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As we got closer to the due date, anticipation built. A couple of ‘episodes’ had us pretty nervous, at around the 30 week mark we rushed into hospital thinking that the boys were about to arrive, less than ideal. When it comes to twins, everything in the pregnancy is stacked against you, things can go wrong and often do, we were glad we had an amazing OB by our side at times like this. Steroid injections were administered to build the boys lungs up in the event they did turn up early and we were told to be ready. I was travelling away for work to the 7’s in Wellington the next day, my boss ‘Bosto’ at ZM was super cool and gave me the option of staying home but Anna insisted I go.

It was going to take a village to raise these boys and luckily for us we had what felt like a whole country behind us, family, friends, collegues, strangers, everyone was offering assistance. It was incredibly heartening to know we had that kind of support, we didn’t take it for granted and we made sure we took people up on their offers. I don’t know how we would’ve done it without them.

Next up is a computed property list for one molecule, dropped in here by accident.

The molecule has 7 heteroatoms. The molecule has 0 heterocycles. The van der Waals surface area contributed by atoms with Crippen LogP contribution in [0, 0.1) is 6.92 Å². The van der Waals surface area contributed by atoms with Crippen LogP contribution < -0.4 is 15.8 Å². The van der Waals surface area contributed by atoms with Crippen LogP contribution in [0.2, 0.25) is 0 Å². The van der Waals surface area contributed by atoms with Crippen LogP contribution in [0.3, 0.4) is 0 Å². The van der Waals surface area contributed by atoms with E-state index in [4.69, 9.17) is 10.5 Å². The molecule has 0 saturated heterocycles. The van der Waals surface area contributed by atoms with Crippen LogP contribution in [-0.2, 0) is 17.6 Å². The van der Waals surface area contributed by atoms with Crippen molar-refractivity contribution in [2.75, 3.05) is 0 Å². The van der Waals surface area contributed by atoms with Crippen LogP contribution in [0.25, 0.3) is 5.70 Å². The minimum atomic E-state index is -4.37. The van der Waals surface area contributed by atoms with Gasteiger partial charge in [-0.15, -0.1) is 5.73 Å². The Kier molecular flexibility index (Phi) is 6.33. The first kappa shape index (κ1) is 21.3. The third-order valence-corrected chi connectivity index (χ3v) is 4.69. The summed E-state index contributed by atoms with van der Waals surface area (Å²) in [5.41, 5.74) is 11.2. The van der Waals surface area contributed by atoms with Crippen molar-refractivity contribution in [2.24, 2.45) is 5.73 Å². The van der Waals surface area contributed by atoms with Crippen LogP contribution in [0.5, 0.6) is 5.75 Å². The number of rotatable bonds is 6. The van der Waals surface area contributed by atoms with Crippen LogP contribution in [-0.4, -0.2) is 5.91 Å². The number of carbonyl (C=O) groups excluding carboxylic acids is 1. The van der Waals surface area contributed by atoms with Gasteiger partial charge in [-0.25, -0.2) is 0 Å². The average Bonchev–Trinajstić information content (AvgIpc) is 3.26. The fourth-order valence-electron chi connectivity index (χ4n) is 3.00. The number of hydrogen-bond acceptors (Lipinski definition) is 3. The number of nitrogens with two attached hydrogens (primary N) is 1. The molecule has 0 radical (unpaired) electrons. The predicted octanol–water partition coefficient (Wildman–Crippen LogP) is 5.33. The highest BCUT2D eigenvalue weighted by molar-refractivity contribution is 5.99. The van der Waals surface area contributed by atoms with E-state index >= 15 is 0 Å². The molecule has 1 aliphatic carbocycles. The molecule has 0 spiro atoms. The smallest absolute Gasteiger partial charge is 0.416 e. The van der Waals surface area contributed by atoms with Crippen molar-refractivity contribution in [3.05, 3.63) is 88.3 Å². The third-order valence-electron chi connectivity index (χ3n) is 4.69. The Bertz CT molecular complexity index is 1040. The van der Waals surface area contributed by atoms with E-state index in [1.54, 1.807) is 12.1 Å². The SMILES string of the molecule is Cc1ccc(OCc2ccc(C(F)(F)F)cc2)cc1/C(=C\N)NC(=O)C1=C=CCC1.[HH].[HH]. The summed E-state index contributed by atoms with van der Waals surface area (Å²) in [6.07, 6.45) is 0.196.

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It was early march and I had managed to surf quite a lot over summer, sneaking in waves whenever I could, everything was looking good for the following day at Piha so the plan was to be at the beach at 6am before the seabreeze ruffled the water. That night however I enjoyed a few cold yeasts with the lads to watch the rugby and hit the snooze button when my alarm went off at 5am opting for a sleep in. At 6:30 Anna woke me up thinking she had wet the bed, this was a sign of things to come, the boys were up and wanting to meet us six weeks early...